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By David M. Freedman and Paula Levis Suita
How do you react when you see other lawyers repeatedly quoted as authorities in the media? You probably feel some admiration and even some envy. You might ask yourself, as many others do, "How can I get quoted like that?"
Here is the answer to your question: You wage an expertise campaign. An expertise campaign is where you let the media know that you are available if they need a subject-matter expert (SME) to either provide background information about a news story or comment for attribution about the story. The goal of an expertise campaign is to get quoted often, in print or on the air. The key to the campaign is to keep periodically reminding the press of your availability.
Reporters rely on SMEs for two very important things—first, to gain a better understanding of a complex issue, and second, to convey to their audiences an insight or opinion that is credible only when it comes from a knowledgeable authority on the subject. Here are pointers for how to get and keep your name in front of the press, which in turn will help you keep your name in front of the marketplace.
On January 7, 2003, President George W. Bush proposed legislation to end taxes on stock dividends and accelerate income tax cuts, which he said would cost the U.S. Treasury about $670 billion. That afternoon, Bloomberg Business Radio personal finance programmer Suzanna Palmer sought out an expert to be a guest on the "Bloomberg Money Show" that evening, to help explain the proposed tax cuts and how they would affect taxpayers and the economy. She called Alan G. Orlowsky, a tax and estate planning attorney and CPA whose two-lawyer firm is in Northbrook, Illinois. Orlowsky appeared for an hour on the call-in talk show, which airs in New York City on WBBR-AM radio and also nationally through Bloomberg's Web site. With the producer's permission, Orlowsky later transcribed the program and mailed edited copies of the transcript to his clients and other contacts.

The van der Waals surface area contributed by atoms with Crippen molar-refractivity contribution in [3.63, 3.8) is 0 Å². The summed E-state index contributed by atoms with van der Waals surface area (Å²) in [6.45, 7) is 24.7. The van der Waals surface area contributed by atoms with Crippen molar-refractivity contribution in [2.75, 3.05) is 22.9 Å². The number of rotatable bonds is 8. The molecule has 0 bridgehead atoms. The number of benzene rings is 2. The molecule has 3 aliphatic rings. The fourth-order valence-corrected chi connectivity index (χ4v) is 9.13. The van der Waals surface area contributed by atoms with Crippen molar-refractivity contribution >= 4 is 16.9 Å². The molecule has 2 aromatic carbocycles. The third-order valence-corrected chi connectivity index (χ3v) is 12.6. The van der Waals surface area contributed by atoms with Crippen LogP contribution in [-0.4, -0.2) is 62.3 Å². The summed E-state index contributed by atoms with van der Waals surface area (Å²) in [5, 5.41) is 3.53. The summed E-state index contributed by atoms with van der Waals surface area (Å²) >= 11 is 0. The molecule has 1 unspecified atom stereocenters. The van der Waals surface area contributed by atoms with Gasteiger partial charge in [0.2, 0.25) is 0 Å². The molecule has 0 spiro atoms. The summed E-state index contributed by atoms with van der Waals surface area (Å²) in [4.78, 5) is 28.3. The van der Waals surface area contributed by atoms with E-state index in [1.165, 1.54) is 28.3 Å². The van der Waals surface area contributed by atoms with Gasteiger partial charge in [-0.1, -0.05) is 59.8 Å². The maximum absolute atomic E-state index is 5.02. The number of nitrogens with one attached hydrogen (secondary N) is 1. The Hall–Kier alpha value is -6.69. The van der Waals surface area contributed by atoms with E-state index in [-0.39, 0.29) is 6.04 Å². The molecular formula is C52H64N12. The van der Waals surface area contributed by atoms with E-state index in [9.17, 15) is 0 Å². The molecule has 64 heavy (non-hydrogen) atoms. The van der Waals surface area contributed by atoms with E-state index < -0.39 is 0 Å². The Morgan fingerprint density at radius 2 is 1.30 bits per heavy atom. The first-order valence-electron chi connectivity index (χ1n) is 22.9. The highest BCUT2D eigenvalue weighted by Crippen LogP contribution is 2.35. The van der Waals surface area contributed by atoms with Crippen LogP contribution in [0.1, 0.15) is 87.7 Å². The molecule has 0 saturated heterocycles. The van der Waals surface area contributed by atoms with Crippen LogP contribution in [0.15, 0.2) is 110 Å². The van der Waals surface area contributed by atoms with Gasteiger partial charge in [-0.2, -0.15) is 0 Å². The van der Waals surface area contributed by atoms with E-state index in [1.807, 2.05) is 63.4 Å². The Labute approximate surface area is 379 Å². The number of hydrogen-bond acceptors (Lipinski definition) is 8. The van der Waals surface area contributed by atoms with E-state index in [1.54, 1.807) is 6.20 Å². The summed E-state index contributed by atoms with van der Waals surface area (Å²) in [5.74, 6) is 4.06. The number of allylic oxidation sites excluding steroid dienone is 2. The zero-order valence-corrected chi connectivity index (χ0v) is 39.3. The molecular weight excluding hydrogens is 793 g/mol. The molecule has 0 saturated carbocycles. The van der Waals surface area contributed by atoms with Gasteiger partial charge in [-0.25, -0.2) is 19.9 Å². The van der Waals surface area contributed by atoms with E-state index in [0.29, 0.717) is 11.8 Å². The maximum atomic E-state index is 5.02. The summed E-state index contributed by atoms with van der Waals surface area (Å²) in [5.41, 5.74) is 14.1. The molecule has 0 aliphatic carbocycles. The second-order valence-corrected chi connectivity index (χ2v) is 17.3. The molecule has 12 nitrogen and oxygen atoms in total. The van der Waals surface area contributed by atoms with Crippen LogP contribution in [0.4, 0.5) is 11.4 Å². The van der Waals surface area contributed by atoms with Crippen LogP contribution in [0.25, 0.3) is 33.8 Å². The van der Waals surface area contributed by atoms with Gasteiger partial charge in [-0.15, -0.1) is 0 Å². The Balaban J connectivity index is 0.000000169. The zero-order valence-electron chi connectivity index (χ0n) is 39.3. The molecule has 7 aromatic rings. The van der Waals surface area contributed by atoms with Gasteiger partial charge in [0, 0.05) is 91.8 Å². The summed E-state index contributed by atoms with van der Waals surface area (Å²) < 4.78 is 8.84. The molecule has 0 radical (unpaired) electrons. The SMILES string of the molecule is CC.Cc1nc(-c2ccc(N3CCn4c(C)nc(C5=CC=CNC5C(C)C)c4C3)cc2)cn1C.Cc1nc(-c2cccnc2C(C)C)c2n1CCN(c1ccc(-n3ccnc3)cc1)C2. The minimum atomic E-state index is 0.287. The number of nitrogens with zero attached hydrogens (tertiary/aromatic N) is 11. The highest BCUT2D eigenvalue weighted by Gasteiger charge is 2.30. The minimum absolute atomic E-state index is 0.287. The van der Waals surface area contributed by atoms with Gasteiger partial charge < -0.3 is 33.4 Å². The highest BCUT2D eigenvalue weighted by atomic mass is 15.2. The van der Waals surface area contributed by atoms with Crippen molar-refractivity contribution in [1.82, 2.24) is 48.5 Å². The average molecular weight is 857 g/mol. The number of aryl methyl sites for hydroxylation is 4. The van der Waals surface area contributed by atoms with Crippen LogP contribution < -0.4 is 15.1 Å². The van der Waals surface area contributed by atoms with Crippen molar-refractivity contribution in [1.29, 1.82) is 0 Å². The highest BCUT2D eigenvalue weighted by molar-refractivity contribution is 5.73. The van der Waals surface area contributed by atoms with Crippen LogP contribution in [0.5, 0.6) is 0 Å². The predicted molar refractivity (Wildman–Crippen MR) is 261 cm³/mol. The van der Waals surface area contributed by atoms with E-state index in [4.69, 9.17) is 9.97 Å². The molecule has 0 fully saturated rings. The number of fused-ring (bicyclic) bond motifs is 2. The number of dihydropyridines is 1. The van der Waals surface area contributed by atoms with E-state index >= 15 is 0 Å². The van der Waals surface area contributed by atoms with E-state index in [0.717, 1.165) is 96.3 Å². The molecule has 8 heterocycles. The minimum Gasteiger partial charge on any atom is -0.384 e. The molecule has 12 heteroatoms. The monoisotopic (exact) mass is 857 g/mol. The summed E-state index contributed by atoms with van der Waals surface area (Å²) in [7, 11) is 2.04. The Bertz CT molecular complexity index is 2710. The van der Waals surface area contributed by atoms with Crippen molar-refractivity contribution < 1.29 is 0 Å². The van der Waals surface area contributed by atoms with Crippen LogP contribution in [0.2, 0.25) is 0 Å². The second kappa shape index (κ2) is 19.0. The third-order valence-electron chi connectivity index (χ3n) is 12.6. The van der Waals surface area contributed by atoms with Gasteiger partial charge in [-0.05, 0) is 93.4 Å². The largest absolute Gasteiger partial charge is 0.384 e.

Why did Palmer call Orlowsky out of thousands of lawyers with similar expertise? Here is why.
Like most journalists, Palmer kept files full of background information on certain topics. She also maintained a contact-management database with the names of SMEs to call on for comments when particular kinds of stories broke. It's possible that she called one or two other experts from her database who were not available that evening before she called Orlowsky. But the fact is, the seeds that Orlowsky had sowed and nurtured over three years bore fruit in this instance.
Orlowsky has also talked about estate planning on local TV programs and has been quoted in magazines and e-zines in the personal finance field. But again, it didn't happen overnight. He planted the seeds and cultivated relationships with journalists for several months before he started getting their phone calls. Meanwhile, he has had dozens of bylined articles published in newspapers and newsletters. "My practice and my fees have grown much more quickly since I started doing media relations five years ago," Orlowsky says.
Reporters and program directors have a constant need for SMEs, and they have every bit as much incentive to cultivate relationships with experts as you do to cultivate relationships with journalists. They can't afford to wait for SMEs like Orlowsky to contact them, however. They attend conferences, hearings, committee meetings and trade shows, for example, where they meet and bond with the foremost authorities in their fields.
Further, because their news coverage must appear balanced and unbiased, most reputable journalists depend on multiple SMEs on any given topic, rather than rely on the same few sources time after time. So there are always opportunities to become a new source for the media outlets that you target.
Also, when journalists go looking for an SME in the legal field, they do not necessarily look to the biggest or most prominent law firms. They look for individuals who are supremely knowledgeable, articulate and available. If there is no such expert in the reporter's contact database, then the reporter finds an SME by combing through the literature in the field, looking for authors of authoritative articles, white papers and studies.